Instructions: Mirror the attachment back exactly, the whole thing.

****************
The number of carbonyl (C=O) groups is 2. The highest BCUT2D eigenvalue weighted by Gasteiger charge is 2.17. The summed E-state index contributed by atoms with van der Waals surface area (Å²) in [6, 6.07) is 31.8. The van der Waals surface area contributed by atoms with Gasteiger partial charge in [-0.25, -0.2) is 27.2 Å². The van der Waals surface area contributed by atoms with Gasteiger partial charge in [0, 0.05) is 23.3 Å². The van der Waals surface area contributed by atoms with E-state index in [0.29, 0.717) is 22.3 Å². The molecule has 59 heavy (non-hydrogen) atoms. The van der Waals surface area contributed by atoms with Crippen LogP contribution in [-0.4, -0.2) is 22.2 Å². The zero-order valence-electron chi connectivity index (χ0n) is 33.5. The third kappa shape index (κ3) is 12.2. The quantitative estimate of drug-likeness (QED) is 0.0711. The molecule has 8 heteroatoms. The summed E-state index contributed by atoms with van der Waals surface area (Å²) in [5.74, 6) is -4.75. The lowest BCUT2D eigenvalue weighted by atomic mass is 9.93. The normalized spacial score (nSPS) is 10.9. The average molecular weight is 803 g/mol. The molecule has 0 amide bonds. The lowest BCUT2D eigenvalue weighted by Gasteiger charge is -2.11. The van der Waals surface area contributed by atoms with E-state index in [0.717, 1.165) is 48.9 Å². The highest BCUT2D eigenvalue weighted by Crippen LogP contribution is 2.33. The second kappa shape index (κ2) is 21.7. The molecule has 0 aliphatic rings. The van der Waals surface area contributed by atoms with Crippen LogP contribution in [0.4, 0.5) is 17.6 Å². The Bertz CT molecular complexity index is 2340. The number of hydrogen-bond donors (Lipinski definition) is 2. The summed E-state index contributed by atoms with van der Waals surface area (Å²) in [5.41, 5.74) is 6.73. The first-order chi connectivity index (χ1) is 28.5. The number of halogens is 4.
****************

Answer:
The number of carbonyl (C=O) groups is 2. The highest BCUT2D eigenvalue weighted by Gasteiger charge is 2.17. The summed E-state index contributed by atoms with van der Waals surface area (Å²) in [6, 6.07) is 31.8. The van der Waals surface area contributed by atoms with Gasteiger partial charge in [-0.25, -0.2) is 27.2 Å². The van der Waals surface area contributed by atoms with Gasteiger partial charge in [0, 0.05) is 23.3 Å². The van der Waals surface area contributed by atoms with E-state index in [0.29, 0.717) is 22.3 Å². The molecule has 59 heavy (non-hydrogen) atoms. The van der Waals surface area contributed by atoms with Crippen LogP contribution in [-0.4, -0.2) is 22.2 Å². The zero-order valence-electron chi connectivity index (χ0n) is 33.5. The third kappa shape index (κ3) is 12.2. The quantitative estimate of drug-likeness (QED) is 0.0711. The molecule has 8 heteroatoms. The summed E-state index contributed by atoms with van der Waals surface area (Å²) in [5.74, 6) is -4.75. The lowest BCUT2D eigenvalue weighted by atomic mass is 9.93. The normalized spacial score (nSPS) is 10.9. The average molecular weight is 803 g/mol. The molecule has 0 amide bonds. The lowest BCUT2D eigenvalue weighted by Gasteiger charge is -2.11. The van der Waals surface area contributed by atoms with E-state index in [0.717, 1.165) is 48.9 Å². The highest BCUT2D eigenvalue weighted by Crippen LogP contribution is 2.33. The second kappa shape index (κ2) is 21.7. The molecule has 0 aliphatic rings. The van der Waals surface area contributed by atoms with Crippen LogP contribution in [0.4, 0.5) is 17.6 Å². The Bertz CT molecular complexity index is 2340. The number of hydrogen-bond donors (Lipinski definition) is 2. The summed E-state index contributed by atoms with van der Waals surface area (Å²) in [5.41, 5.74) is 6.73. The first-order chi connectivity index (χ1) is 28.5. The number of halogens is 4.